Melanie: Then let’s talk about the symptoms of a stroke. There’s an acronym that’s used that can help people to identify in themselves of a loved one if they are suffering some of those symptoms of a stroke. Please tell us about that acronym doctor.
Dr. Greer: Yeah. So, we commonly use the acronym FAST, F-A-S-T, which stands for facial drooping, arm weakness, speech difficulties, and then time. These are supposed to be symptoms or signs that can be a good clue to somebody that might be having a stroke. It’s not a complete list by any stretch, but this will catch a large majority of patients that are having a stroke. Then we really emphasize the time element because the treatments that we have are very time sensitive. If someone comes in beyond a certain time window, they may not be eligible for any lifesaving or brain saving therapies. So, we really emphasize to the public to get to treatment very, very quickly.
Melanie: Should they be calling 911 or trying to drive their loved one or themselves to the hospital. What can EMS do that can help to start and speed along the process of that treatment where time is so sensitive?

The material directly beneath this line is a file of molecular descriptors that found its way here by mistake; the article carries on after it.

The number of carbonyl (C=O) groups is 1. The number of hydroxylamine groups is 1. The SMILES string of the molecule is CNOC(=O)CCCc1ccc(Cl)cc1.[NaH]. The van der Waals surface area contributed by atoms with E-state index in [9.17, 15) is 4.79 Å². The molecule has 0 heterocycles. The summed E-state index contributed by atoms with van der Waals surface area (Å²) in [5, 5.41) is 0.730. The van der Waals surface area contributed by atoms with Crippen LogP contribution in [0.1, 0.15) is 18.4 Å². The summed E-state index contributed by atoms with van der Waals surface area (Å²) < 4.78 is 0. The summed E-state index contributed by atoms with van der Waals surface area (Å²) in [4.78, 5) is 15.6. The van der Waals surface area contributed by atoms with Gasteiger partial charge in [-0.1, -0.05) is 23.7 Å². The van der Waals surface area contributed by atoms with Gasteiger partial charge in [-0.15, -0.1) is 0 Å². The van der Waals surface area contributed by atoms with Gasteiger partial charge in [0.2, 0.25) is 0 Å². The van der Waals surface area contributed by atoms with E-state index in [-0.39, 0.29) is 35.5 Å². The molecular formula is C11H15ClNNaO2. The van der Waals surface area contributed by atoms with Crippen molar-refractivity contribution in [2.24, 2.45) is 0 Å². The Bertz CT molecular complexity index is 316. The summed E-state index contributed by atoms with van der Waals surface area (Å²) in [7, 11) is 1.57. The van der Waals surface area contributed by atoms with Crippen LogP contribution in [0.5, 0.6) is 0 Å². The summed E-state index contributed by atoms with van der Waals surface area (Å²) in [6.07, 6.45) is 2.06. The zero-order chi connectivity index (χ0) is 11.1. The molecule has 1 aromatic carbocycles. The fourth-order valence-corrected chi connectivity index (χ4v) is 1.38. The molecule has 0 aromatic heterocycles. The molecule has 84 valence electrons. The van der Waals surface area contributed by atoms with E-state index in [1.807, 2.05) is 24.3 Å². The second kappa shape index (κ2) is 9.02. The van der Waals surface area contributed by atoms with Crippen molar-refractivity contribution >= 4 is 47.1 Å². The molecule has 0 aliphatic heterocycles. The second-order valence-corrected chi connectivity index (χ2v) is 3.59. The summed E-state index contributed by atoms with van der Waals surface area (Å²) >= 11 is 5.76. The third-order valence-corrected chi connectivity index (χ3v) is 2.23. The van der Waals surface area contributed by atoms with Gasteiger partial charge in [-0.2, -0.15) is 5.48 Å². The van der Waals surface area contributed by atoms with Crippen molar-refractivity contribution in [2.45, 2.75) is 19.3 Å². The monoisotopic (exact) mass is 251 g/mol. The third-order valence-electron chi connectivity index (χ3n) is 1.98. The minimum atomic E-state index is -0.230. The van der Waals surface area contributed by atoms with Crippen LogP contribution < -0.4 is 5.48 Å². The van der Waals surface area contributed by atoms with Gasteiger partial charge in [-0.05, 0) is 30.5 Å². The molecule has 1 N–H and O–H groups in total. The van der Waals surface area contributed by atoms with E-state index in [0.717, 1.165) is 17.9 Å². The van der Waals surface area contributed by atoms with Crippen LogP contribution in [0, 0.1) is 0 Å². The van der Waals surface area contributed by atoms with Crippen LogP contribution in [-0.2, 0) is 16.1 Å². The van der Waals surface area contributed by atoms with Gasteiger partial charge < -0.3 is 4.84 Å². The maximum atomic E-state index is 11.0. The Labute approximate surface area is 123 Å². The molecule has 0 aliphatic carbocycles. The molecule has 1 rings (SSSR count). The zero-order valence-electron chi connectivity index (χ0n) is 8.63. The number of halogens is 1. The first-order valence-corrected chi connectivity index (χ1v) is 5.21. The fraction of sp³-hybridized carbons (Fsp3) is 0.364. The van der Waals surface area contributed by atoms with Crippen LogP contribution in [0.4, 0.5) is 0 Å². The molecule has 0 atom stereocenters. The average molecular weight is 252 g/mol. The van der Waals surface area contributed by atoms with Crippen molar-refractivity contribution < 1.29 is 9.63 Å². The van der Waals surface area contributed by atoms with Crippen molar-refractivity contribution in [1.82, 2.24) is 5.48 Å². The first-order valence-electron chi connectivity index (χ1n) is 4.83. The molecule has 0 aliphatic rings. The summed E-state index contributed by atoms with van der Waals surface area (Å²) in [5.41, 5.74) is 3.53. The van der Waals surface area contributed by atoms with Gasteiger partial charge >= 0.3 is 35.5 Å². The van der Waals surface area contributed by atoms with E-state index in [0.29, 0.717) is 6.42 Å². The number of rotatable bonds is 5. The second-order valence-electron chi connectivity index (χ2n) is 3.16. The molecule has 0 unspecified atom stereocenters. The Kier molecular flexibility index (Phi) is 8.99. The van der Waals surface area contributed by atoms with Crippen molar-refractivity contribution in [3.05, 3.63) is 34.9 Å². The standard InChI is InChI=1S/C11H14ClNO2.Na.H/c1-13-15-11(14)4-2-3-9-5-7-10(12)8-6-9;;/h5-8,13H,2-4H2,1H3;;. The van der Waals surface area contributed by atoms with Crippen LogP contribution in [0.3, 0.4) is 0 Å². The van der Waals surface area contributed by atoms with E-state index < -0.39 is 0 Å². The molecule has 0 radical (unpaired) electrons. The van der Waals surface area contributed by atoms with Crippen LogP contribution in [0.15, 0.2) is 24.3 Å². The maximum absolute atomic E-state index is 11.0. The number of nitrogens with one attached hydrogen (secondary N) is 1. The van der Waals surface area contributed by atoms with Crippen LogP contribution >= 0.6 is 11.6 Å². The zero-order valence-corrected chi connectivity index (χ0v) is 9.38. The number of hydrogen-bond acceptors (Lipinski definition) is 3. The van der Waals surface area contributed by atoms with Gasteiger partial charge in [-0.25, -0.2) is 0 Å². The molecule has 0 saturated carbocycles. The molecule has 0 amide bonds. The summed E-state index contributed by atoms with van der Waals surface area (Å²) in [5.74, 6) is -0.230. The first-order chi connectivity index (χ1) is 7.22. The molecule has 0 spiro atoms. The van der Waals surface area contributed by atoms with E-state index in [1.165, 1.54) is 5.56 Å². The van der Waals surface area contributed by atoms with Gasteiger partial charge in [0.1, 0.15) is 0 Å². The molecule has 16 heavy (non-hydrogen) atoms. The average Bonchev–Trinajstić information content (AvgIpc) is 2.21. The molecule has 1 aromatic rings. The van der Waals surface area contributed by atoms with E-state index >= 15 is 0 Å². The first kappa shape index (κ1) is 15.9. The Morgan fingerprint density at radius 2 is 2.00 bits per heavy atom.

Dr. Greer: Well, I would say they should almost always in every instance call 911 because the ability to get our loved one to the hospital quickly and to make sure that they're safe along the way to the hospital can be very, very limited for people. So, calling 911 is likely the most prudent thing. Patients who are having a stroke may have life threatening things going on such as the inability to protect their own airway, and they can be at high risk for having a respiratory arrest or even a cardiac arrest. So, making sure the medical personal who are there who are trained and can make sure that the patient is stable before they arrive at the hospital and can alert the emergency medicine facility that they're going to the hospital that the patient is coming and what their symptoms are, that’s probably the best chain or reaction and treatment.